Yesterday, our Spanish teacher alluded to the quirkiness of the British. Initially, he was talking about the way that Britain cannot decide whether it wants to be part of Europe or not. As he pointed out, successive governments seem to change their minds about this important issue.
It is not just belonging or not to Europe though that sets Britain apart from the rest of the continent. In many other ways, Britain stands on its own; Brits drive on the wrong side of the road, the electricity plugs and light bulbs are different to the rest of Europe and most important, the country still uses a strange mixture of imperial and metric units. Oh yes and let’s not forget the currency! Stubborn refusal to adopt the Euro costs British business a fortune.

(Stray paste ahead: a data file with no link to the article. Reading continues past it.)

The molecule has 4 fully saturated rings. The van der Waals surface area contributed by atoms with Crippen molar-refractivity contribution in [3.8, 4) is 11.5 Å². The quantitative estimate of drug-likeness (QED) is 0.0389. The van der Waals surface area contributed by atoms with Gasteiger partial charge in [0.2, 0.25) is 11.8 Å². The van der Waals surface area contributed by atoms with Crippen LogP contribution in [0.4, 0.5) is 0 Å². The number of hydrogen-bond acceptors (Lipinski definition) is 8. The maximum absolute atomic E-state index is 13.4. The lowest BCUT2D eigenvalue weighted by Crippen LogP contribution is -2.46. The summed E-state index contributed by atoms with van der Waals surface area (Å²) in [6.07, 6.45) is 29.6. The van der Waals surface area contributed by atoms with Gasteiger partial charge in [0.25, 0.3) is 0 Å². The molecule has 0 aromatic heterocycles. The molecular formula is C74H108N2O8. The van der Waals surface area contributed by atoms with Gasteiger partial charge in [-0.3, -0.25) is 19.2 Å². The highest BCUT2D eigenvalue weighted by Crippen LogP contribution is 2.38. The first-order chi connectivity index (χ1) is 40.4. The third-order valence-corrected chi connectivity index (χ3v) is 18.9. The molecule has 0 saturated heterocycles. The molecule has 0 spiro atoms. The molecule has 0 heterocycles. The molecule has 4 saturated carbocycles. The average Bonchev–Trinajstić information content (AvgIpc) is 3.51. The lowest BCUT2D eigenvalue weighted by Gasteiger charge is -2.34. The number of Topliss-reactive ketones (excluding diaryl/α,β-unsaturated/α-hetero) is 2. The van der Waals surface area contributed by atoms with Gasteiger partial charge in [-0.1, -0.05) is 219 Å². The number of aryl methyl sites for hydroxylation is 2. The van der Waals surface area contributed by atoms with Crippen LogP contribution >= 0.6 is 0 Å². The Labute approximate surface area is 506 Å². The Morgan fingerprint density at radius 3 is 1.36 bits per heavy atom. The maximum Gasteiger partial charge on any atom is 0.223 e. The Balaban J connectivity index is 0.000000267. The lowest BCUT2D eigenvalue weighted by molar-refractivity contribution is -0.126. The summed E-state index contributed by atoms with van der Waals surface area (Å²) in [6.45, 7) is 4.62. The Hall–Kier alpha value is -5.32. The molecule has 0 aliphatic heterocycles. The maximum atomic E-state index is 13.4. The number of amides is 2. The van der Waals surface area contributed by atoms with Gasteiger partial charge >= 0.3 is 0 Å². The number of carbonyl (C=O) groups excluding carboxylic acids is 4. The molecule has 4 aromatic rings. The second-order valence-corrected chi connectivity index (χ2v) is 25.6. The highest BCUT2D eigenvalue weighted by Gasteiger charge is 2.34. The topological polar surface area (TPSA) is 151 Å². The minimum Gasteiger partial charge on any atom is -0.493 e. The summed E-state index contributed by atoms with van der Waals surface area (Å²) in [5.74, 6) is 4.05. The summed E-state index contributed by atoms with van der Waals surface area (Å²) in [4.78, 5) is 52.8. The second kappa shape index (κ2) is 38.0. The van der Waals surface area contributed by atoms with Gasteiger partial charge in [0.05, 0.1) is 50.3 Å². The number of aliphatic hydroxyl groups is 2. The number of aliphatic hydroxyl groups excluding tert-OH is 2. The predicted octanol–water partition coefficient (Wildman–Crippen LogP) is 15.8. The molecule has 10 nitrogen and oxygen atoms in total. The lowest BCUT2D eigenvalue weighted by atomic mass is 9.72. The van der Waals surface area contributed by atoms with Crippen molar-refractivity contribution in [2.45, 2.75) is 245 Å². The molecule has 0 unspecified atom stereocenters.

Having both systems of measurement in use has caused a lot of problems for schools who moved to teaching metric units a good few years ago. Now they are told that they must improve children’s understanding of the old imperial units because they are still used widely on roads, to measure height and for basic goods like milk. That means that children will have the daunting task of learning complicated conversions between e.g. miles and kilometres. Why - just to be different for difference sake?